July 21, 2009, AMEC signed a subcontract with SolSource wherein SolSource agreed
to build the PV array in accordance with industry standards and to fix or replace any
deficient work. Id. at 3-4, ¶¶ 13-14. The subcontract included a defective work clause
wherein SolSource contracted to: (1) perform all work according to accepted industry
practice reflecting SolSource’s best professional knowledge and judgment; (2) incur all
expenses to re-perform or procure work AMEC deemed inadequate or insufficient; (3)
pay all costs of any correction needed, including compensation for additional services;
and (4) pay for all direct and indirect costs of removing and replacing defective or
rejected work. Docket No. 48-2 at 11, ¶ 26. In addition, the subcontract called for
SolSource to indemnify AMEC for all liability, claims, damages, fees, fines, expenses,
and costs resulting from SolSource’s performance in the construction of the PV array.
Id. at 15, ¶ 37.
A photovoltaic device, also known as a solar cell, converts a light source into an
electrical current. See generally David Redfield, Photovoltaics: An Overview, 3 Solar L.
Rep. 217, 218-19 (1981). A photovoltaic array is a series of connected photovoltaic
AMEC alleges that SolSource negligently constructed the PV array and refused
to cure deficiencies pursuant to the terms of the subcontract. Docket No. 1 at 7, ¶ 33.
AMEC alleges that SolSource breached the terms of the subcontract when it (1)
assembled the foundation of the PV array with structural deficiencies, (2) completed
only 60% of the PV array’s electrical systems, and (3) installed defective wiring in the
PV array’s electrical system leading to a fire. Id. at 13-15. Moreover, AMEC contends
that, despite providing SolSource with timely invoice payments, SolSource failed to
compensate lower tier subcontractors. Id. at 10-11, ¶¶ 55-57. According to James
Shepard, AMEC’s Vice President, because of SolSource’s breach of the subcontract
and failure to compensate lower tier subcontractors, AMEC incurred a total of
$1,083,187.67 in damages. Docket No 48-10 at 3, ¶ 8. This amount includes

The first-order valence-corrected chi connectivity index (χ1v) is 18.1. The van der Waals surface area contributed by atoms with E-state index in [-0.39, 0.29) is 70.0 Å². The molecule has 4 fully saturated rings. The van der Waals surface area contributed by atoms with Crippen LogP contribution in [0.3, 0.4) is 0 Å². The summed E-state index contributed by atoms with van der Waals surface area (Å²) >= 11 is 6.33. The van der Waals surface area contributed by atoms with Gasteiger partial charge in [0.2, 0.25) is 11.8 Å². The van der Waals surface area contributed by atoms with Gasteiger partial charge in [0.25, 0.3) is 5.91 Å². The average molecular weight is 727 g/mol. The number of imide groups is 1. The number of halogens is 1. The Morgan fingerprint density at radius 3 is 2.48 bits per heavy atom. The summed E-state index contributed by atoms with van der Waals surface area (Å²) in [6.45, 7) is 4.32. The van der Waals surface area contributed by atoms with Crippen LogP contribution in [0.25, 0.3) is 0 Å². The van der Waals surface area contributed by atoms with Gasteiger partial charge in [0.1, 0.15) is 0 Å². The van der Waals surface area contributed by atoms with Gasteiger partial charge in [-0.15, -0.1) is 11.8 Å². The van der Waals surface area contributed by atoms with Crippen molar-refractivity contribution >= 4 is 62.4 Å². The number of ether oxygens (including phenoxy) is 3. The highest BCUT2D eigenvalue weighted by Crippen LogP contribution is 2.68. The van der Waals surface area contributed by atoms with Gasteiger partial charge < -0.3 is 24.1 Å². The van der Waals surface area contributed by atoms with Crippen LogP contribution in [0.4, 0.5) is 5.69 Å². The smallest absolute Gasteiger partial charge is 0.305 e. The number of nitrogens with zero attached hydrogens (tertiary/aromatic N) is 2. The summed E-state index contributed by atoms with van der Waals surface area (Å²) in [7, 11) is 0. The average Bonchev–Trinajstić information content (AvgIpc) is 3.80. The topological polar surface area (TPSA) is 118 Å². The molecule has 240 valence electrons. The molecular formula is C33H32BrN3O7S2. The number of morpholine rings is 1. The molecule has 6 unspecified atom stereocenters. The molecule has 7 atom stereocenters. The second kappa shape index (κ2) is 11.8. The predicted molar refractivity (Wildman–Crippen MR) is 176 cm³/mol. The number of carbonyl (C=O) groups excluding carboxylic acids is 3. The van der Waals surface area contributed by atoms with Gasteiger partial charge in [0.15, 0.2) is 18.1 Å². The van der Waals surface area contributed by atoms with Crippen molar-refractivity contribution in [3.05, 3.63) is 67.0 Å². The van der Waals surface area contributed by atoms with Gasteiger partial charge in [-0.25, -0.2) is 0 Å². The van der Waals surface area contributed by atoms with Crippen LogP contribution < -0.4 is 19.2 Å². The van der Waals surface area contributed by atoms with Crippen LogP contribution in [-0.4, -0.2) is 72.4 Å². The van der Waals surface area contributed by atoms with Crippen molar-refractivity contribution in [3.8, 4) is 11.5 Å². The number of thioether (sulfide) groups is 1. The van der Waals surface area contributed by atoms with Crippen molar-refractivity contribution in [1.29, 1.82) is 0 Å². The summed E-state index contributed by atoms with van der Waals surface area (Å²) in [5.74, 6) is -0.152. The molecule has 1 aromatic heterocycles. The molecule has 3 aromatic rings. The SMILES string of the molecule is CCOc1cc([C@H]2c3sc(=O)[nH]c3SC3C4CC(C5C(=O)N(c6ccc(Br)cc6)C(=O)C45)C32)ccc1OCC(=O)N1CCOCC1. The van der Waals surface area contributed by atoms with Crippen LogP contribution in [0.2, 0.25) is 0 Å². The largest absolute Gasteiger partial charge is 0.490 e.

$770,965.01 in unpaid fees to SolSource’s subcontractors, Docket No. 48-11,
$53,291.80 in unpaid wages to SolSource’s employees, Docket No. 48-12, and
$258,930.86 in costs to cure SolSource’s allegedly negligent construction. Docket No.
48-10 at 2, ¶ 6.
In its complaint, AMEC brought claims against SolSource for breach of contract,
negligence, indemnification, breach of fiduciary duty, and civil theft. See Docket No. 1.
On October 26, 2011, after securing a Clerk’s Entry of Default [Docket No. 47], AMEC
asked for a judgment of default against SolSource and sought $2,625,117.69 in
damages and $91,300.68 in attorneys’ fees. Docket No. 48 at 5, ¶¶ 21, 23. AMEC’s
total damages figure consists of the following: (1) $258,930.86 in damages to cure the
PV array’s deficiencies, id. at 6, ¶ 1; (2) $53,291.80 in damages for paying the wages of
SolSource’s employees, id. at ¶ 2; and (3) $2,312,895.03 in treble damages (i.e.,
$770,965.01 X 3) based on SolSource’s non-compliance with the Colorado Trust Fund
Statute, Colo. Rev. Stat. § 38-22-127, and Colorado’s civil theft statute, Colo. Rev. Stat.
§ 18-4-401 et seq. Id. at ¶¶ 3-6.
On February 22, 2012, the Court granted defendant Jeffrey R. Scott’s motion to
dismiss [Docket No. 33] AMEC’s claims for breach of fiduciary duty and civil theft. See
Docket No. 49. In that order, the Court held that AMEC does not have standing to
pursue a claim against SolSource under the Colorado Trust Fund statute. See Docket
No. 49 at 12-13. The Court also dismissed plaintiff’s civil theft claim because it relied
on SolSource’s actions in connection with the Trust Fund statute. Id. Consequently,
AMEC’s only remaining claims against SolSource are those for a breach of contract,
negligence, and indemnification.
In its motion for default judgment, AMEC relies on both contract and tort law to
recover damages for curing SolSource’s negligent construction and the costs
associated with compensating SolSource’s employees. Docket No. 48 at 6, ¶¶ 1-2.